As you read this, OTC will be in full swing – which reminds me of one of the more unexpected events at last year’s Offshore Technology Conference in Houston.
Three UK executives attending the conference were arrested on charges of cartel activity – Bryan Allison and David Brammar, directors of Dunlop Oil and Marine Ltd, and Peter Whittle, an independent contractor.
In all, a total of eight people from the UK, France, Italy and Japan were arrested over two days of raids across the US and Europe following a combined investigation by the UK’s Office of Fair Trading (OFT), the European Commission and the US Department of Justice (DOJ) into an alleged cartel for marine hose.
Marine hose is used in both the oil and defence industries to transport oil between tankers and storage facilities and the cartel was alleged to have affected contracts worth at least £122million between 1999 and 2007.
I commented at the time that perhaps I shouldn’t have been surprised: like the construction sector, the oil industry supply chain is quite concentrated in some areas and supplies some high-value but relatively standardised items where prices are fairly transparent – just the kind of conditions where economists tell us that cartel activity can flourish.
The regular stream of decisions of the EU authorities imposing significant cartel fines on the construction sector suggests that for us in the oil& gas sector this may be just the tip of an iceberg.
The UK introduced a criminal offence of engaging in cartel activity because the risk of fines did not seem to the authorities to be putting people off to any great extent. Well, if anything could demonstrate the dangers of being involved in a cartel, it is that each of the “OTC Three” will serve at least 20 months in prison.
Within months of their arrest, the OTC Three had been charged and pleaded guilty in the US in return for being tried under UK law – they were each sentenced to between 20 and 30 months.
They were then returned to the UK, where the OFT arrested and charged the three under the UK’s cartel offence – used for the first time since its introduction in the Enterprise Act 2002.
The men were then released on bail for trial soon – if found guilty, they face an unlimited fine or up to five years’ imprisonment and disqualification as directors.
Under their US plea bargain, if they plead guilty then any time spent in a British prison will count towards their US sentences, though they will have to serve any remainder in the US.
However, if they plead innocent then their US deal is off and they could be extradited and face longer sentences in the US to be served after any UK prison term.
In addition to the reputational damage, Dunlop Oil and Marine and any other companies involved now face significant fines (up to 10% of worldwide turnover under EU law) for their actions and, very probably, also third-party action for damages.
While damages actions are still relatively infrequent in the UK, this cartel operated in the US where there is a long history of such actions, and it seems very likely that affected oil companies, and possibly also the US Navy, may sue.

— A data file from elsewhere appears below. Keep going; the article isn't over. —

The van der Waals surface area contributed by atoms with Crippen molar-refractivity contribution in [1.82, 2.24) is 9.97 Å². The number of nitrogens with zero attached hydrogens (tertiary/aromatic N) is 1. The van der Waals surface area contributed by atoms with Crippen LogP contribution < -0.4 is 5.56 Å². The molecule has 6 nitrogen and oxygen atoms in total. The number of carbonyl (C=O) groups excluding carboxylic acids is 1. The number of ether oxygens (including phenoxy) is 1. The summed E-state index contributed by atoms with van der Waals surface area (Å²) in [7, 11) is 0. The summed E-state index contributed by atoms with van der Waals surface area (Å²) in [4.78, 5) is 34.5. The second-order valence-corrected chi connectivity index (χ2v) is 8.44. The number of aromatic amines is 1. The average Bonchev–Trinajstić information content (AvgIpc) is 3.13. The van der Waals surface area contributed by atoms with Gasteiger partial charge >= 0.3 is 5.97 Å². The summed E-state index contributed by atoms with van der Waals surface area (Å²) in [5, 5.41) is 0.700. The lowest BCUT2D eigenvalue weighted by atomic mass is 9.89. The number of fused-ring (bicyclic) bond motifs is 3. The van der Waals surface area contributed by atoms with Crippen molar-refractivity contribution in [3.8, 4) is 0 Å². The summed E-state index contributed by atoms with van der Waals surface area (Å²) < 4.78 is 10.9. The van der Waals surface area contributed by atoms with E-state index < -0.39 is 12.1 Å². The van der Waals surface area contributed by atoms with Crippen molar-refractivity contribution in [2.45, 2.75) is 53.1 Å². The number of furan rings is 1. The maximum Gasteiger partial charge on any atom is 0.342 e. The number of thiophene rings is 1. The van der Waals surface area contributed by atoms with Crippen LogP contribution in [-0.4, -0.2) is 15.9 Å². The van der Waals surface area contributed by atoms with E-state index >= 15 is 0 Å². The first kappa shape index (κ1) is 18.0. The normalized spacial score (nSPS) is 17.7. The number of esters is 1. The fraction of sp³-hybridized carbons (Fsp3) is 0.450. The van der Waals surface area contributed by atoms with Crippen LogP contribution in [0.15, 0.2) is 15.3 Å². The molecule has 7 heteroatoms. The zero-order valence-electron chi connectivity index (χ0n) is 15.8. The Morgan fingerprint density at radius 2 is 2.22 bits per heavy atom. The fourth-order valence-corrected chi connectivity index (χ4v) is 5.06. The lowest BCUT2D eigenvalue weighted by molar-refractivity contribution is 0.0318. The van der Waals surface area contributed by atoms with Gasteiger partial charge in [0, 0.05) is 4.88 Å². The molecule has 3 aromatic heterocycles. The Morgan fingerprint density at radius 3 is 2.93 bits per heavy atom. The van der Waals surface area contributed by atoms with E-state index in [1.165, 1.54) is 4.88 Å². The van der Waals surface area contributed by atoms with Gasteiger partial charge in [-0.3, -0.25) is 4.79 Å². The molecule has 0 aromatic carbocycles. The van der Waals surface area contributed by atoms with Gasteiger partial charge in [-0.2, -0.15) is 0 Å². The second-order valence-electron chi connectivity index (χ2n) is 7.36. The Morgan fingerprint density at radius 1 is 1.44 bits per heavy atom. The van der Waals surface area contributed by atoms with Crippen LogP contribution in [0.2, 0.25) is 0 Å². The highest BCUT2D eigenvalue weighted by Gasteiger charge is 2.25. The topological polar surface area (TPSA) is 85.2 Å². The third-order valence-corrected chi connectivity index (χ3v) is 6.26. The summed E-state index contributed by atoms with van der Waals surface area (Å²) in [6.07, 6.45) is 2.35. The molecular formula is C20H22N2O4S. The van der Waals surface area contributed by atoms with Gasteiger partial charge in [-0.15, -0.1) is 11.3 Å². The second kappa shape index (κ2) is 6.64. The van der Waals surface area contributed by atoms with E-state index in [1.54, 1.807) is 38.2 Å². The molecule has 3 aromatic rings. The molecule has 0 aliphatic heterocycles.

As for Europe, damages actions are already on the increase as a trickle of cases such as those involving replica football strips and airline tickets proves that recovery is possible.
In addition, the EU has recently published a paper proposing changes to make such actions easier, although the commission is currently not supporting a move towards the treble damages available in some US cases.
Cartel investigations are usually prompted by disclosures made by a whistle-blower from among the cartel members keen to benefit from the so-called “leniency policies” which many competition authorities operate to encourage whistle-blowing.
If they are first through the door of the authorities, companies can gain immunity from fines for themselves and immunity from prosecution for the executives involved, although not from other consequences such as the unenforceability of anti-competitive agreements and third-party damages actions.
This creates a strong incentive to be the first to blow the whistle as those who then hold their hands up will likely receive only limited immunity.
In addition, the OFT has recently added to its armoury a scheme to award informants who are not themselves part of the cartel with up to £100,000 for information.
In the face of these risks, all businesses should:
Make sure their competition compliance policy and procedures are up to date.
Even more importantly, to reduce the risk of rogue employees choosing to ignore the policy (as happened last year with British Airways and its attempt to fix fuel surcharges), give regular training to ensure that staff take the message fully on board.
Ensure their staff know what to do if the authorities arrive to carry out a dawn raid – EON was recently fined 38million euros for breaching an official commission seal fixed during a dawn raid in May, 2006, to secure documents.
For more information on competition law issues, contact my partners, Judith Aldersey-Williams in Aberdeen (email@example.com) or Sue Hankey in London (firstname.lastname@example.org).
Penelope Warne is head of energy at CMS Cameron McKenna LLP